How much do you value your life? Is it infinite? No, it can't be because you engage in possibly fatal activities all the time. For instance, you go to work every day, at least you did before lockdown. Every time you step outside on the road, there is a 1 in 55,000 chance that you will be a victim of a road accident, and a 1 in 700,000 chance of getting struck by lightning (ok that is pretty unlikely). So why do you go outside?
This is called risk perception - the balance between positives and negatives. You decide that the positive - you going to work - outweighs the negative - the chance of you ending up in a morgue.
Let me ask you another question. What do you think is safer, driving a car or air travel?
Most people think cars are safer than planes. Just think of all the horrible plane crashes in the recent past. Malaysia Airlines flight 17, gunned down over Ukraine. Pakistan Airlines flight 8303 crashed in Karachi. 257 people died in plane crashes in 2019, as stated by BBC. That's a lot, right?
But, according to the National Highway Traffic Safety Administration (NHTSA), 38,800 people died from car accidents that year in the US alone. You may say this is because a lot more people drive cars. So, a better unit is death per billion passenger miles, which is 11.3 for cars, and a measly 0.07 for planes, as claimed by NHTSA and FAA, respectively. Ironically, the deadliest part of air travel is the commute to the airport.
So, why are our risk perceptions so wrong? Why do we think cars are safer than planes? The answer is, our brains have flawed processes of risk assessment. What we fear is fatal, and fatal is very different from what we perceive as fearful.
These are some of the rules of our risk evaluation system, taken from a study of attitudes towards risks by the University of Oregon and the University of Texas.
- The more people are exposed to a particular risk, the less the public will accept it. The risk tolerance for experimental medicine, which is given to a handful of people, is far higher than a vaccine, which is given to millions of people.
- We tend to accept higher risks for voluntary activities than involuntary ones. According to WHO, we are roughly 1,000 times more tolerant of voluntary risks than involuntary risks. For example, in society, 1 death in 1,000 due to alcohol is acceptable, but for household water, it is 1 in 1,000,000, as people can stop drinking, but cannot avoid using water.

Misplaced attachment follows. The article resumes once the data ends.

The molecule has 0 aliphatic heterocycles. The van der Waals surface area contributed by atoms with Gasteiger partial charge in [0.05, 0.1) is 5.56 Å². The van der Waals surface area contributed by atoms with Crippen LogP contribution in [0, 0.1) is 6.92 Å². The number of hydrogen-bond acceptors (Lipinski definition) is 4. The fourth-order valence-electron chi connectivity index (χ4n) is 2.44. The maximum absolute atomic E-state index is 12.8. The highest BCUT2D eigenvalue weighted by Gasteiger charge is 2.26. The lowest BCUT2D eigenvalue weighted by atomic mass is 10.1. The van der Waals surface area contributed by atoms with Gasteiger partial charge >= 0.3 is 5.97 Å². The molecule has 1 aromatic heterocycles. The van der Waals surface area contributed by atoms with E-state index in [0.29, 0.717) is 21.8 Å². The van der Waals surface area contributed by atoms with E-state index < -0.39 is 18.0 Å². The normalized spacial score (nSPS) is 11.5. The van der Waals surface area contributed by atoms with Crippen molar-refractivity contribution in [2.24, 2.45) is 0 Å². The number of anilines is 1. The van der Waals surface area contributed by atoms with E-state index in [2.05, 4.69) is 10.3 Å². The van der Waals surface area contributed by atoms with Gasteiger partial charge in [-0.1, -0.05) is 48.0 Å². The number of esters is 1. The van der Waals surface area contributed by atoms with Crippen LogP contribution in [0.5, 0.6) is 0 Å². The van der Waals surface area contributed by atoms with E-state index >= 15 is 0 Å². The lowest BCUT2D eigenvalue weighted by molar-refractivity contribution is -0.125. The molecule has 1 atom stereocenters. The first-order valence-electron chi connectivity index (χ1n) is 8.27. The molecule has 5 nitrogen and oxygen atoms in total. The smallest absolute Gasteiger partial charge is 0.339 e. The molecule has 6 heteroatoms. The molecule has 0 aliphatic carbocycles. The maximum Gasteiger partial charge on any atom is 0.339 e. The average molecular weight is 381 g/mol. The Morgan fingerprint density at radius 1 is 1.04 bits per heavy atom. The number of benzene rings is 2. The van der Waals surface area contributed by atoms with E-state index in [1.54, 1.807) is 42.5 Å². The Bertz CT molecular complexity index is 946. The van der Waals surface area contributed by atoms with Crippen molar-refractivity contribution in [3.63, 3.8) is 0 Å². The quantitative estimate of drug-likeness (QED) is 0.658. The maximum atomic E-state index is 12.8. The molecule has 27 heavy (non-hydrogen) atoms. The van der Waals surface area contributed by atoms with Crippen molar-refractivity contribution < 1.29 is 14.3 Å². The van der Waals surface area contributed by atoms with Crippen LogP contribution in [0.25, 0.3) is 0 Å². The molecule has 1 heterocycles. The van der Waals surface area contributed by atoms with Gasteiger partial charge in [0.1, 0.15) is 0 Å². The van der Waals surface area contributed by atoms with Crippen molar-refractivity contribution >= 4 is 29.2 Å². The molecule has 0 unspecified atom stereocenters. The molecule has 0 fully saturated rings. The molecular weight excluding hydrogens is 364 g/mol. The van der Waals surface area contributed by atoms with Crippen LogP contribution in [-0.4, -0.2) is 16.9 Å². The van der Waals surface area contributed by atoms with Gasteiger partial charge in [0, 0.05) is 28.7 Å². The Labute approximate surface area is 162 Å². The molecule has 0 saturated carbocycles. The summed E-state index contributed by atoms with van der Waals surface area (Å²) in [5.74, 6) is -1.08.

- We tend to use disease as a sort of marker to measure risk. Perhaps we have grown accustomed to the fact that our deaths will be by disease, so doing anything riskier than disease is unnatural, because then we are more likely to die from that other activity than a disease.
- "People fear what they don't understand." This famous quote is very true in the context of risk. The more we know about something, the less perceived risk is. Take nuclear power, for example. It was first introduced to the world in the form of atom bombs dropped on Hiroshima and Nagasaki. In a 1970 survey, college students ranked thirty activities and technologies from most to least risky. Most of them ranked nuclear energy as the riskiest. In reality, it was about 20th on the list. Now that people know more about nuclear energy, perceived risk has gone down.
- The more exposure is given to a certain incident, the higher the perceived risk rises. A car accident doesn't get nearly as much attention as a plane crash. The Chernobyl disaster resulted in 4,000 deaths and has left drastic effects on generations to come, but this data is not presented side by side with the fact that 7 million people die due to air pollution each year.
- Our brains cannot comprehend risk through statistics. Paul Slovick, a researcher for the University of Oregon says, "Numbers are numbing to us. We don't value the 1000th death as much as the 1st one, though, in theory, they should be the same." This is why we tolerate natural disasters with little more concern than terrorist attacks. As Mother Teresa said, "If I look at the mass, I will never act. If I look at the one, I will."
These rules combine to create a simple fact - as a species, we are terrible at perceiving risk. Life itself is risky, as we cannot reasonably know how risky a certain activity is.
Still, our flawed risk perception system averages out through time to line up with real risk. The only time when this is worth considering is when our decisions affect risk for others. In this case, perception is very dangerous, as it can eclipse science and fact. The COVID-19 pandemic is the perfect example of that. You not wearing a mask can and will affect those around you. Numbers do not lie. They are as close we can get to the handwriting of God.